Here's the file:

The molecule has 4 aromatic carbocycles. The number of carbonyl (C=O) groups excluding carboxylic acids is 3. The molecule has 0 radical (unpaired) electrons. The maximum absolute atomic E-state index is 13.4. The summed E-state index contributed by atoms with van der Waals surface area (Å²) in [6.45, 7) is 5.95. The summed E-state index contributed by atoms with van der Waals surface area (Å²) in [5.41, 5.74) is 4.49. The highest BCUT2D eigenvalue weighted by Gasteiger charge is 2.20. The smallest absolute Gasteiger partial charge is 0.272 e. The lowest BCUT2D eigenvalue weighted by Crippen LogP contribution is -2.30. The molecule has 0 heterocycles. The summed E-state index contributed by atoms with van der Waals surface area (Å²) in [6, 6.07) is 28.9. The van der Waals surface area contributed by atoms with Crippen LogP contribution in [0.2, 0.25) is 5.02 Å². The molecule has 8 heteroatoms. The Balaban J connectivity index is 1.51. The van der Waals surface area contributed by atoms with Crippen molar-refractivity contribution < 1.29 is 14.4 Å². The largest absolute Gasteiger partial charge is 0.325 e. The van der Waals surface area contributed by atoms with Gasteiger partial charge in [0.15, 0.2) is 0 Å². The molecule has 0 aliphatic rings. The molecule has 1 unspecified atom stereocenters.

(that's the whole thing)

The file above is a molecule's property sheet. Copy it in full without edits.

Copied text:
The molecule has 4 aromatic carbocycles. The number of carbonyl (C=O) groups excluding carboxylic acids is 3. The molecule has 0 radical (unpaired) electrons. The maximum absolute atomic E-state index is 13.4. The summed E-state index contributed by atoms with van der Waals surface area (Å²) in [6.45, 7) is 5.95. The summed E-state index contributed by atoms with van der Waals surface area (Å²) in [5.41, 5.74) is 4.49. The highest BCUT2D eigenvalue weighted by Gasteiger charge is 2.20. The smallest absolute Gasteiger partial charge is 0.272 e. The lowest BCUT2D eigenvalue weighted by Crippen LogP contribution is -2.30. The molecule has 0 heterocycles. The summed E-state index contributed by atoms with van der Waals surface area (Å²) in [6, 6.07) is 28.9. The van der Waals surface area contributed by atoms with Crippen LogP contribution in [0.2, 0.25) is 5.02 Å². The molecule has 8 heteroatoms. The Balaban J connectivity index is 1.51. The van der Waals surface area contributed by atoms with Crippen molar-refractivity contribution < 1.29 is 14.4 Å². The largest absolute Gasteiger partial charge is 0.325 e. The van der Waals surface area contributed by atoms with Gasteiger partial charge in [0.15, 0.2) is 0 Å². The molecule has 0 aliphatic rings. The molecule has 1 unspecified atom stereocenters.